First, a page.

The worst offenders? Superhero movies. And Statham isn't shy about sharing his thoughts on those:

"You slip on a cape and you put on the tights and you become a superhero? They're not doing anything! They're just sitting in their trailer. It's absolutely, 100 percent created by stunt doubles and green screen. How can I get excited about that?"


For all the authenticity that Statham likes to bring to the screen by doing his own stunts, sometimes things don’t go according to plan. While filming an action scene for Expendables 3, the brakes failed on a three-ton stunt truck Statham was driving, sending it off a cliff and into the Black Sea.

If you've ever wondered if the real Statham was anything like the movie version, his underwater escape from a mammoth truck should answer that.

"It's the closest I've ever been to drowning,” Statham said on Today. “I've done a lot of scuba diving; I've done a lot of free diving ... No matter how much of that you've done, it doesn't teach you to breathe underwater ... I came very close to drowning. It was a very harrowing experience."


Statham’s fitness routine is about more than just weights and core work. The actor is also involved in a variety of different fighting disciplines like boxing, judo, and Brazilian jiu-jitsu. Out of everything he does to stay in shape, it’s the martial arts that have the been most helpful for Statham’s onscreen presence. “That’s what I have to give most of my time to these days: training for what I have to do in terms of providing action in an authentic manner," he told Men's Health

Statham is not alone in his passion for martial arts; director Guy Ritchie is also a black belt in jiu-jitsu and a brown belt in karate. When Men’s Health asked Statham if the two ever sparred, he responded, “I remember when we started out, we’d go on a press tour for Lock, Stock… and we’d be moving all the furniture out of the way in the hotel room, trying to choke each other out.”

After all, what are collaborators for?


When asked by Esquire if he ever watched one of his movies during the premiere and thought "Oh, no ...," his response was a very self-aware: "Yeah, I think I've said that more often than not. Yeah."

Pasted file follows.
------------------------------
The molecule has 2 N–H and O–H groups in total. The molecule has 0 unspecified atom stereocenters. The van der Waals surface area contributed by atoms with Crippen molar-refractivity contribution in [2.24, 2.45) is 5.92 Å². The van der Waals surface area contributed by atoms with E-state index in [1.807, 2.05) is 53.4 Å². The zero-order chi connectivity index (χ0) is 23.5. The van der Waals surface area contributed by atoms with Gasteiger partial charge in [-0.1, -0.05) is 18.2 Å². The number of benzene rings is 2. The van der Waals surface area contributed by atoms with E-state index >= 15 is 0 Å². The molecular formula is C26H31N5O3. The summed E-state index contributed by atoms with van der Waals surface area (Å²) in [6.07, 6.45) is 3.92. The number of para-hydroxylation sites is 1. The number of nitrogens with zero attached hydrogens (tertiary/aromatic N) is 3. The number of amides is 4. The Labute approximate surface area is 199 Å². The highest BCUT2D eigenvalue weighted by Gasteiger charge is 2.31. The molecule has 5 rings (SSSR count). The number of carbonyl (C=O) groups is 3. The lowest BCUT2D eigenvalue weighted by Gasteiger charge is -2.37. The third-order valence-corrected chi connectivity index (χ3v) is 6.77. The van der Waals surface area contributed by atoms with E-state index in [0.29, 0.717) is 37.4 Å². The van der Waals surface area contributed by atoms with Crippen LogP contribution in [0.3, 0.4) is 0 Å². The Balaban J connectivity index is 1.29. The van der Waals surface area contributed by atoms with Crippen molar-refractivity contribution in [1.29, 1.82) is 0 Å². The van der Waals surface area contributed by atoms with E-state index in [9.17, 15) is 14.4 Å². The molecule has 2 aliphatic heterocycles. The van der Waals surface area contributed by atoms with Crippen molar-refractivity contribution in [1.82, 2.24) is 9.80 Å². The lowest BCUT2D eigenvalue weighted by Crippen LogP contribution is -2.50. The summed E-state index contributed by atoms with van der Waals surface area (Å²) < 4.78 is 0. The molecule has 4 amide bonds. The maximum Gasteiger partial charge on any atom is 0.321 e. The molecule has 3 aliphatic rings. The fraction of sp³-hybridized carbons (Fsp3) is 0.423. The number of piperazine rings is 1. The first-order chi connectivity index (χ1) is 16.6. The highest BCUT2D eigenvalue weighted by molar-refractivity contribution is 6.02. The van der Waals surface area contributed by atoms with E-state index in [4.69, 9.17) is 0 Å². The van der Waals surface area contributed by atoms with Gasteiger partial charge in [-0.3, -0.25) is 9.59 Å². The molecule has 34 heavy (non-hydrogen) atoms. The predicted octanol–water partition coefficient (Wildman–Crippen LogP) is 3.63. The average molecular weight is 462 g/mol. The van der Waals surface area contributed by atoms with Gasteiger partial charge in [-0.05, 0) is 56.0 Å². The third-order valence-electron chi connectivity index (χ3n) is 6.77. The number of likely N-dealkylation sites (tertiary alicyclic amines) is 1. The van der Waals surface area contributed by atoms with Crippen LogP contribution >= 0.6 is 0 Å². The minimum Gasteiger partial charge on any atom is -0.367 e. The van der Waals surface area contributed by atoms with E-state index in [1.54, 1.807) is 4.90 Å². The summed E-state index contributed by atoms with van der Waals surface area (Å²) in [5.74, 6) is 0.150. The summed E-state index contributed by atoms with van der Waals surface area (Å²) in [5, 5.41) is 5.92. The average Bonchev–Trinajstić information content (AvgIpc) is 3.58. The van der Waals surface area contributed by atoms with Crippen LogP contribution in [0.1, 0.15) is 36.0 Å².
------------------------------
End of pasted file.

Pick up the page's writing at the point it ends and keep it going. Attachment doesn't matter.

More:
He went on to rattle off his Guy Ritchie movies, The Bank Job, Transporter 1 and 2 (not 3), and Crank as being among his favorite films. As for the others, the actor joked, “And the rest is sh*t."

He clarified that remark as a joke and said, “I mean, you do a lot of films. You're always aiming for something and trying to push yourself to do something good.”

He then compared his work to the inner workings of a watch, saying, “A movie, it's like a very complicated timepiece. There's a lot of wheels in a watch. And some of those wheels, if they don't turn right, then, you know, the watch ain't gonna tell the time."


Statham's films may have a tough time impressing critics, but audiences and studio executives can’t get enough. Taken as a whole, Statham’s filmography has raked in just a touch more than $1.5 billion in the United States, with the worldwide total standing at $5.1 billion.

A lot of this is due to his more recent entry into the Fast and Furious franchise, but he’s also had seven movies cross the $100 million mark worldwide outside of that series. This isn’t an accident; Statham knows exactly what type of movie keeps the lights on, as he explained in an interview with The Guardian.

“So if you've got a story about a depressed doctor whose estranged wife doesn't wanna be with him no more, and you put me in it, people aren't gonna put money on the table. Whereas if you go, 'All he does is get in the car, hit someone on the head, shoot someone in the f*cking feet,' then, yep, they'll give you $20 million. You can't fault these people for wanting to make money.”


More from mental floss studios